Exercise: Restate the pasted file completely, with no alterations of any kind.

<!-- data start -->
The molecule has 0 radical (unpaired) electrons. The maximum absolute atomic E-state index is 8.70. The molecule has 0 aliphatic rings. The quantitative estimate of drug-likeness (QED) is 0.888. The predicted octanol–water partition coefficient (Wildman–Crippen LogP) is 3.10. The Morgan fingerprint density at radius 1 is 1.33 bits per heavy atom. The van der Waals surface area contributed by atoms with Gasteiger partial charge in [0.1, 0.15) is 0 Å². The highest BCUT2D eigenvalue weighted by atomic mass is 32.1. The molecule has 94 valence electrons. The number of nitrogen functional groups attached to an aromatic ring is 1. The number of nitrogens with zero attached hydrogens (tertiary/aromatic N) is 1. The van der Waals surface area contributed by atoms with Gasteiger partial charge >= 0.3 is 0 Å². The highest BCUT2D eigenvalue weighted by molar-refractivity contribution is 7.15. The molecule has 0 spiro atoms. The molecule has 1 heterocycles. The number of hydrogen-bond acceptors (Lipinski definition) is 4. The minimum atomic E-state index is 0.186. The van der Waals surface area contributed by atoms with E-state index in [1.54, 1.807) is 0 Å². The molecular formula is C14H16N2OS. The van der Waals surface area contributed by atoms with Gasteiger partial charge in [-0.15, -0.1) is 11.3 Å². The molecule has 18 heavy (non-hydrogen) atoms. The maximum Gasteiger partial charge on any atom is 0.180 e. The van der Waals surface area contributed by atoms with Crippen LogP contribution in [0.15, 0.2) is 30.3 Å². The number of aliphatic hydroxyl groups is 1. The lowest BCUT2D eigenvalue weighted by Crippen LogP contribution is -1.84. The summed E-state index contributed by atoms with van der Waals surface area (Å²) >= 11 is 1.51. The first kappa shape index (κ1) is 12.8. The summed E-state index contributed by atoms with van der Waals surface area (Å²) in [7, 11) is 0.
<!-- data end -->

The molecule has 0 radical (unpaired) electrons. The maximum absolute atomic E-state index is 8.70. The molecule has 0 aliphatic rings. The quantitative estimate of drug-likeness (QED) is 0.888. The predicted octanol–water partition coefficient (Wildman–Crippen LogP) is 3.10. The Morgan fingerprint density at radius 1 is 1.33 bits per heavy atom. The van der Waals surface area contributed by atoms with Gasteiger partial charge in [0.1, 0.15) is 0 Å². The highest BCUT2D eigenvalue weighted by atomic mass is 32.1. The molecule has 94 valence electrons. The number of nitrogen functional groups attached to an aromatic ring is 1. The number of nitrogens with zero attached hydrogens (tertiary/aromatic N) is 1. The van der Waals surface area contributed by atoms with Gasteiger partial charge >= 0.3 is 0 Å². The highest BCUT2D eigenvalue weighted by molar-refractivity contribution is 7.15. The molecule has 0 spiro atoms. The molecule has 1 heterocycles. The number of hydrogen-bond acceptors (Lipinski definition) is 4. The minimum atomic E-state index is 0.186. The van der Waals surface area contributed by atoms with E-state index in [1.54, 1.807) is 0 Å². The molecular formula is C14H16N2OS. The van der Waals surface area contributed by atoms with Gasteiger partial charge in [-0.15, -0.1) is 11.3 Å². The molecule has 18 heavy (non-hydrogen) atoms. The maximum Gasteiger partial charge on any atom is 0.180 e. The van der Waals surface area contributed by atoms with Crippen LogP contribution in [0.15, 0.2) is 30.3 Å². The number of aliphatic hydroxyl groups is 1. The lowest BCUT2D eigenvalue weighted by Crippen LogP contribution is -1.84. The summed E-state index contributed by atoms with van der Waals surface area (Å²) >= 11 is 1.51. The first kappa shape index (κ1) is 12.8. The summed E-state index contributed by atoms with van der Waals surface area (Å²) in [7, 11) is 0.